Local Businesses

Local businesses may provide free or discounted incentive prizes, fitness instruction and/or materials for your physical activity program (e.g., fitness apparel, sports equipment) or snacks and cooking supplies for your health eating program.

“We have had to be creative in our program due to the fact [that we] are running the program without any additional funding. We have had donations from different organizations which include pedometers, water bottles, dry-fit t-shirts and reflective flashing lights (for walking at night). We also had a $500 donation toward the purchase of our t-shirts and gym bags” (Search for Fitness program leader, Search Community Mental Health Services).

Another example is illustrated by the Drive for 5 running program offered through the Toronto branch of the Canadian Mental Health Association. They received a lot of resources from a store focused on runners: The store provided donations of gently used running shoes, runner quality t-shirts and 16 medals. The manager presented to clients on shoe-fitting and injury prevention. There was also an information session for beginner runners.

Local businesses can also provide in-kind donations to give to clients participating in a healthy eating program. For example, in a program run through Algoma Public Health and the Bee Hive consumer initiative in Elliot Lake, participants were given small gift bags (at a cost of $5/bag) at the last celebratory session. Mostly donated items included a food handling safety calendar, water bottle, measuring cup and spoons, a colander. Other in-kind donations included hairnets from the local Tim Horton’s and food donated from staff.

Local Community Organizations

Other mental health agencies in the community may have space, other programs, interested clients, training, staff that can donate their time, etc.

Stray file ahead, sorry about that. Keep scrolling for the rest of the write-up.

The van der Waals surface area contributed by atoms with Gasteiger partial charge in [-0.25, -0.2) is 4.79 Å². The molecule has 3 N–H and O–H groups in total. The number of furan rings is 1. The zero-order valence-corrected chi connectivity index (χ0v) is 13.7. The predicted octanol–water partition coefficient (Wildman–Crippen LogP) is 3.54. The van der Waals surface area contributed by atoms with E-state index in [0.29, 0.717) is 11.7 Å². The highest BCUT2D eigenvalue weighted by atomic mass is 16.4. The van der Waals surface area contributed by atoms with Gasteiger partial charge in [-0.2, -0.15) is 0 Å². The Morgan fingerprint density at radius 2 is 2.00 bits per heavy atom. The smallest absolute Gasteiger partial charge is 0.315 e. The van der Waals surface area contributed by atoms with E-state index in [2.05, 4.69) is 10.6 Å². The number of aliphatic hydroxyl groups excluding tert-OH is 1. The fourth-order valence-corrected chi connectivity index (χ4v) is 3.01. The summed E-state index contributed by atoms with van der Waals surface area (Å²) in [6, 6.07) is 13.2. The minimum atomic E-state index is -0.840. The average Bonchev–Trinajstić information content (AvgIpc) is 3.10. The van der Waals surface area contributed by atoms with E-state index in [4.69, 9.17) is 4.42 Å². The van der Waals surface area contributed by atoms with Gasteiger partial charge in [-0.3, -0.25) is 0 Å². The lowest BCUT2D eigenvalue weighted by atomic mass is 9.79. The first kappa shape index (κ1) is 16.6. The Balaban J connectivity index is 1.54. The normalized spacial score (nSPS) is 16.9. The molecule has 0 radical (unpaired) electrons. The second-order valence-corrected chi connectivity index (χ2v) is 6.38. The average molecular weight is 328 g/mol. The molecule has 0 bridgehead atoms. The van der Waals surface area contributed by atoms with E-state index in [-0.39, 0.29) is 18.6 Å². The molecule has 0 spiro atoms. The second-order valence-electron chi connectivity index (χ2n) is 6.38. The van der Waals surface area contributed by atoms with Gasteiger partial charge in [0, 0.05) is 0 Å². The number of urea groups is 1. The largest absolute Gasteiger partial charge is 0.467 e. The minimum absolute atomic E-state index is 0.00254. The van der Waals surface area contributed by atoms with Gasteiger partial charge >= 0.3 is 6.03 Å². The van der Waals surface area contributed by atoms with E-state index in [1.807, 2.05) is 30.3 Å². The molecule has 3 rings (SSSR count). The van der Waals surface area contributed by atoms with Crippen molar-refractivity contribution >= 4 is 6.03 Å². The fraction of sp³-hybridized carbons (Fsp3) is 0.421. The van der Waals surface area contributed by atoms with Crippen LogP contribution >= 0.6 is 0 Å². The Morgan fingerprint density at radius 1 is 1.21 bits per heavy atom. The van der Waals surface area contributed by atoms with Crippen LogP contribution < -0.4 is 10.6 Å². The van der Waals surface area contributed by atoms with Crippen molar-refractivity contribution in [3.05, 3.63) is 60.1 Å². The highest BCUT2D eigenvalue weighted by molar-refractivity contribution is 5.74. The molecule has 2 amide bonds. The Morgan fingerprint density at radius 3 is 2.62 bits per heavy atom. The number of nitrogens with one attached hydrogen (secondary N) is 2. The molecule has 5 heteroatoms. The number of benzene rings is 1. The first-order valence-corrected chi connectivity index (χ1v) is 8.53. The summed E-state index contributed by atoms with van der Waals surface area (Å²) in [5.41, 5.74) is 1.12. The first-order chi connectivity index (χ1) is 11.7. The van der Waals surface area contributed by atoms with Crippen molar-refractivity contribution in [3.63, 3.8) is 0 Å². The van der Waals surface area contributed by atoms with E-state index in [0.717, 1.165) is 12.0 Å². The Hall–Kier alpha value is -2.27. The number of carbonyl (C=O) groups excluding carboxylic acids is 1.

Example: In the Algoma Public Health and Bee Hive program, a family health team made client referrals to their team for smoking cessation and nicotine replacement therapies, and CMHA Sault Ste. Marie Branch provided stress cards in-kind.

Local community spaces may be available for sports and other recreation programs; for example, in church basements and parks. Some fees or permits may be required. Healthy eating programs could be run out of kitchen space from a local retirement facility, another local community (soup) kitchen or a church basement.

Local high schools, colleges, universities may have students interested in part-time or seasonal work or internships.

Local planning tables could provide a means to advocate for affordable and accessible recreation opportunities for people with mental illness.

Community groups/Aboriginal centres could become valuable partners, particularly if they reflect similar cultural backgrounds to participants.

Example: An expressed goal of the NISA Minding Our Bodies program was to build new partnerships with local Aboriginal communities, as NISA has members who are Aboriginal and the program leader felt that this was a marginalized group they wanted to support. Through their partnership with the local Aboriginal friendship centre, they were able to use a kitchen site at a local grocery store, arranged by the centre. With this connection, staff also learnt how the Aboriginal community has a higher level of diabetes than the rest of the population, and about the number of people who have diabetes and heart disease that is attributable to their psychotropic medication.


How You Can Support Your Partners?

Your mental health agency could provide to other partners:

  • support for a population that an organization would otherwise have trouble reaching
  • cross-promotion of organization’s activities and resources
  • support fulfilling the organization’s mandate
  • expertise in how to support people with mental illness
  • educational materials and resources
  • opportunities for volunteer/student involvement
  • shared space and other resources
  • supporting clients to find community programs that match their needs (brokering): Haldimand-Norfolk Resource Centre co-ordinated this matching to ensure a good fit and to reduce the frustration of other organizations receiving individual calls from clients
  • case managers to provide one-on-one support to participants coping with social anxiety or other issues that affect their ability to participate and connect with others.

Related Resources

For partnership resources, see the Resource Library.

For more examples of local partnerships, see program descriptions in the Program Directory.